Here then we have certain facts, apart from the historic course, introduced in these words: "There was a man of mount Ephraim." The great point of the preface is that "in those days there was no king in Israel" the opening words of Judges 18:1-31. "And in those days the tribe of the Danites." It is the Danites again; only the account of Samson is chronologically at the close, whereas the new tale, as we have remarked, was comparatively early.
There was then "a man of mount Ephraim whose name was Micah," who, not satisfied with carrying out the impiety of his mother in making a graven and a molten image of silver dedicated to Jehovah, for this purpose gets a Levite to be consecrated as his priest. What avails the show of Jehovah's name, or form of consecrating a Levite to be priest? Ceremony is easy and attractive to the flesh, and there may be the more, as there usually is, where there is least power or reality. It is at least certain that the whole business was heinously evil, and none the less because Micah settles down with the persuasion, "Now know I that Jehovah will do me good, seeing I have a Levite to my priest" (ver. 13).
Judges 18:1-31 shows that the moral condition, especially of the priest-Levite, was as bad as the religious state. His heart was glad of a better living and of a larger sphere (verses 19, 20), as he goes off from the house of Micah with the lawless children of Dan to blot out Laish with fire and sword, and call their new city after their own name, where the graven image was set up, and a succession that failed not till the day of the captivity of the land; for error takes root faster, and bears fruit more luxuriantly as well as permanently than the truth.* Yet there is little reason to suppose that the exile of the land means Shalmaneser's, but rather under the Philistines; for it was merely all the time the house of God was in Shiloh. There being no king is in contrast with other lands which had kings, as Israel themselves subsequently. (Compare Psalms 78:60-61) Such are the prominent points of instruction in this appendix. The first and gravest departure is that Jehovah could be so forgotten and so shamelessly dishonoured as to set up in His name a rival; and the more seriously it was set about, so much the worse. It was flying in the face of His law and word to have an idol; it was adding profane insult to enter on its worship with such ceremony as to get a Levite consecrated priest in order to invest it with solemnity. We have seen the political confusion: here is the religious aspect of Israel so soon after entering the holy land!
* It is possible that verse 30 may be one of those later additions which Ezra or one of the prophets was inspired to make in putting together at a subsequent epoch the books of Scripture. If this be so, the captivity might be the Assyrian, and not that of the Philistines. But verse 30 seems adverse to this view. There is no difficulty in principle either way.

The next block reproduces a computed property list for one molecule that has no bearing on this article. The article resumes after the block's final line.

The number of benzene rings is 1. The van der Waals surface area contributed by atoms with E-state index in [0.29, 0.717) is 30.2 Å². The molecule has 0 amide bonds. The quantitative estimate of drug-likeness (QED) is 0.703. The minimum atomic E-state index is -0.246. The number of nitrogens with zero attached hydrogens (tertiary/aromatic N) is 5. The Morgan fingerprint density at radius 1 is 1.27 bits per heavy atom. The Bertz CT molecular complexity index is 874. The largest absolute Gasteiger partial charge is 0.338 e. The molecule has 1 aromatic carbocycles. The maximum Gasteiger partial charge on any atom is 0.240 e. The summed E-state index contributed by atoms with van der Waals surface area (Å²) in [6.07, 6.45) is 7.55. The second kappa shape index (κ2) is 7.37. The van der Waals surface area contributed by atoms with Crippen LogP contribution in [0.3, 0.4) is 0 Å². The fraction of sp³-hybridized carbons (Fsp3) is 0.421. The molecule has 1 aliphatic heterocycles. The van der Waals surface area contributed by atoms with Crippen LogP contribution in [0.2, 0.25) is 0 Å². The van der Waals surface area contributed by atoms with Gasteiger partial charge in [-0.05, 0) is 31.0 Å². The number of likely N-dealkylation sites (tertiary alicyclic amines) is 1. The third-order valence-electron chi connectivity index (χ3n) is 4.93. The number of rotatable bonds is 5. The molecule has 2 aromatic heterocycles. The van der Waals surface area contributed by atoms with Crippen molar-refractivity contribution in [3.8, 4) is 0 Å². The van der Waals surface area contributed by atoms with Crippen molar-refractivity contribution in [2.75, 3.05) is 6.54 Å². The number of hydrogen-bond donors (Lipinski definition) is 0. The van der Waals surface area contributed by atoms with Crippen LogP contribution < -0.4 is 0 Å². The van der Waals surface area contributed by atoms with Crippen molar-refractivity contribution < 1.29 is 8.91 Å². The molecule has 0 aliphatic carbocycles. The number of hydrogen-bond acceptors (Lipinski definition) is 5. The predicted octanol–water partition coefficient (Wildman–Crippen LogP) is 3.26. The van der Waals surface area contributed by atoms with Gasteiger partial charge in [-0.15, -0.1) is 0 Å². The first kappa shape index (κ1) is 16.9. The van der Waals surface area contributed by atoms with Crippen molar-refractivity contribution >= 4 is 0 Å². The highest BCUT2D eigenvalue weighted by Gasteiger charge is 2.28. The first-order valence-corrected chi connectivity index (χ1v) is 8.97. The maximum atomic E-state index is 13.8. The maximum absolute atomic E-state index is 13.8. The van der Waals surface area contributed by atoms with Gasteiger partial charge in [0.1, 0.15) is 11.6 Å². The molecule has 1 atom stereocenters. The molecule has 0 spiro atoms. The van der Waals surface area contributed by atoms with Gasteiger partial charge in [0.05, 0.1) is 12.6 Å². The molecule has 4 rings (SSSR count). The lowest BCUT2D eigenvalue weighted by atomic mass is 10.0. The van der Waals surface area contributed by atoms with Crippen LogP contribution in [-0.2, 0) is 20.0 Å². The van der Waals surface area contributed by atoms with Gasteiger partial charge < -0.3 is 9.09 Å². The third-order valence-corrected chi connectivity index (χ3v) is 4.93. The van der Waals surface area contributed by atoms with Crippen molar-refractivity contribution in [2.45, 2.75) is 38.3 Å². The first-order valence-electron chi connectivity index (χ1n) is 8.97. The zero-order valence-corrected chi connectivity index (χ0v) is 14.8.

Is it then a matter of wonder that men went wrong in early days under the Christian profession? The danger was incomparably greater where the trial was to stand to the truth fully revealed and to walk in the Spirit, and not subjection to commandments and ritual observances. The ruin of Christianity was when two systems so distinct got confounded. And be assured that if the people of God fail in their responsibility to God, they are not to be trusted elsewhere. I am not speaking of what men of the world may be, for they may be conscientious and honourable in their own way; but it is different with God's people. Never trust those that bear the Lord's name, if they are false to Him. The case before us, in Judges 17:1-13; Judges 18:1-31, is one where God was openly, deliberately, and systematically dishonoured.
But there follows a second tale of excessive atrocity in a moral way, which begins in Judges 19:1-30. in terms expressly similar to the beginning ofJudges 18:1-31; Judges 18:1-31: "And it came to pass in those days, when there was no king in Israel, that there was a certain Levite sojourning on the side of mount Ephraim, who took to him a concubine out of Beth-lehem-judah." The fact which comes out first is that Gibeah of Benjamin was scarce better than Sodom or Gomorrah, on which Jehovah rained fire and brimstone for their uncleanness. I need not dwell on the deplorable details. Suffice it to say that even in such a state the immediate feeling of the common conscience in Israel (roused, it is true, by an awful appeal to the twelve tribes) could not but reply that "there was no such deed done nor seen from the day that the children of Israel came up out of the land of Egypt unto this day: consider of it, take advice, and speak your minds." So it was. "Then all the children of Israel went out, and the congregation was gathered together as one man."